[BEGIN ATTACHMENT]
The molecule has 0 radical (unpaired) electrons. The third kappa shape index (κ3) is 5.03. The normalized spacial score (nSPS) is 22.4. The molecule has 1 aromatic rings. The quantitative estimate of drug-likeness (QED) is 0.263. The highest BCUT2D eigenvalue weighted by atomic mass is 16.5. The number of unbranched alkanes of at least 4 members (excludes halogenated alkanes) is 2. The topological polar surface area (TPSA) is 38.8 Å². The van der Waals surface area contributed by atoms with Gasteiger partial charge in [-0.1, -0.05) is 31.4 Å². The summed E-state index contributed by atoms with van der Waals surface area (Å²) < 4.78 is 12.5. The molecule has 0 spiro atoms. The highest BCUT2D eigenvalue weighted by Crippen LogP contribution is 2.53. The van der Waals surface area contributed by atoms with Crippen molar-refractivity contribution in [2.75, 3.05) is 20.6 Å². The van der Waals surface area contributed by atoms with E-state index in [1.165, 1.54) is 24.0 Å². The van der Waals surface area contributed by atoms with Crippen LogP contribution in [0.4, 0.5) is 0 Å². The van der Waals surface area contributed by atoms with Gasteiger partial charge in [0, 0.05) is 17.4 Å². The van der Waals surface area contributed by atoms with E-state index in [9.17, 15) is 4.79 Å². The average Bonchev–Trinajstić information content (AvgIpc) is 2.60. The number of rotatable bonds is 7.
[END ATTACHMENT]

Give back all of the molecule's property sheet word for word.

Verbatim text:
The molecule has 0 radical (unpaired) electrons. The third kappa shape index (κ3) is 5.03. The normalized spacial score (nSPS) is 22.4. The molecule has 1 aromatic rings. The quantitative estimate of drug-likeness (QED) is 0.263. The highest BCUT2D eigenvalue weighted by atomic mass is 16.5. The number of unbranched alkanes of at least 4 members (excludes halogenated alkanes) is 2. The topological polar surface area (TPSA) is 38.8 Å². The van der Waals surface area contributed by atoms with Gasteiger partial charge in [-0.1, -0.05) is 31.4 Å². The summed E-state index contributed by atoms with van der Waals surface area (Å²) < 4.78 is 12.5. The molecule has 0 spiro atoms. The highest BCUT2D eigenvalue weighted by Crippen LogP contribution is 2.53. The van der Waals surface area contributed by atoms with Crippen molar-refractivity contribution in [2.75, 3.05) is 20.6 Å². The van der Waals surface area contributed by atoms with E-state index in [1.165, 1.54) is 24.0 Å². The van der Waals surface area contributed by atoms with Crippen LogP contribution in [0.4, 0.5) is 0 Å². The van der Waals surface area contributed by atoms with Gasteiger partial charge in [0, 0.05) is 17.4 Å². The van der Waals surface area contributed by atoms with E-state index in [9.17, 15) is 4.79 Å². The average Bonchev–Trinajstić information content (AvgIpc) is 2.60. The number of rotatable bonds is 7.